Paper review: Quality Adaptation for Congestion controlled Video Playback over the Internet

Reviewer: Kevin Hofstra

  1. Video playback over the web must not only deal with varying bitrates for different customers but also with fluctuations in bandwidth caused to congestion.  What is the best way for having different quality video for the different bandwidth restrictions of users?  How can the streams be made to avoid stoppages and degeneration in the event of network congestion?
  2. This paper presents a mechanism for using buffered layers of video to present a fluid stream to many users of differing bandwidths at different qualities.  They have a study of how many layers should be present, how much buffer they should receive and the Kmax that will provide the most smoothing.

A.  The video will be sent in distinct layers with each layer adding quality when available, and all streams containing at least the base layer.  This allows each user to receive the stream with those that can handle higher receiving better quality.  This is also important in the case where a high bandwidth user experiences high congestion, and instead of losing his entire high bandwidth stream, he loses the added quality layers, while retaining the base stream.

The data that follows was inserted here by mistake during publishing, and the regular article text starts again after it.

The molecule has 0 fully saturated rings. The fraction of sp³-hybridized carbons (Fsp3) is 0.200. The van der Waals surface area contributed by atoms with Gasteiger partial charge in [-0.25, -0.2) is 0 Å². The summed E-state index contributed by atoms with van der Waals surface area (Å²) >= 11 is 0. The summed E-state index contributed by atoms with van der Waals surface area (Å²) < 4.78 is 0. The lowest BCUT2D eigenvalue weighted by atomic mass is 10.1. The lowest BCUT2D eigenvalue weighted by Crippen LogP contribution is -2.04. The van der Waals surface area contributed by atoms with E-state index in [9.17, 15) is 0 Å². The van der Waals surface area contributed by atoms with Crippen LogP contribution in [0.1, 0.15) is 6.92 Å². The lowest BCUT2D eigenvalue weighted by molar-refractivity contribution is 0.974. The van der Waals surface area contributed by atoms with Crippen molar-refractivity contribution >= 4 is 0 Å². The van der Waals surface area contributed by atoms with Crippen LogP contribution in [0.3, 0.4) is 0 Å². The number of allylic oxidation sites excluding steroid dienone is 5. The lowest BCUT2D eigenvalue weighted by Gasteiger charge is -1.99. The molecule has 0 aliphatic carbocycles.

B.     It is possible to calculate the Optimal Inter-Layer Buffer Allocation.  Efficiency is gained by trying to prevent the loss of useful buffer when a layer is lost, but still making sure that each layer is able to buffer enough that it may still be kept for playback.

C.     The Kmax factor may contribute to smoothing.  This ensures that a layer is added if and only if it has the availability of optimal buffer allocation for recovery from Kmax backoffs.  We can then prevent the continuous adding and removing of a layer that is not semi-permanent.

  1. Critique the main contribution
  2. System researchers and builders should recognize that streaming video is distributed over many varying bandwidths, and each also has the possibility of heavy congestion.  In order to ensure a constant stream, the most effective method is always having a base stream and adding layers of additional quality when bandwidth or congestion allow.  Further areas of research that will be needed include the optimal time for additional layers, and more research into optimizing the buffer across the layers depending on probability of losing a layer.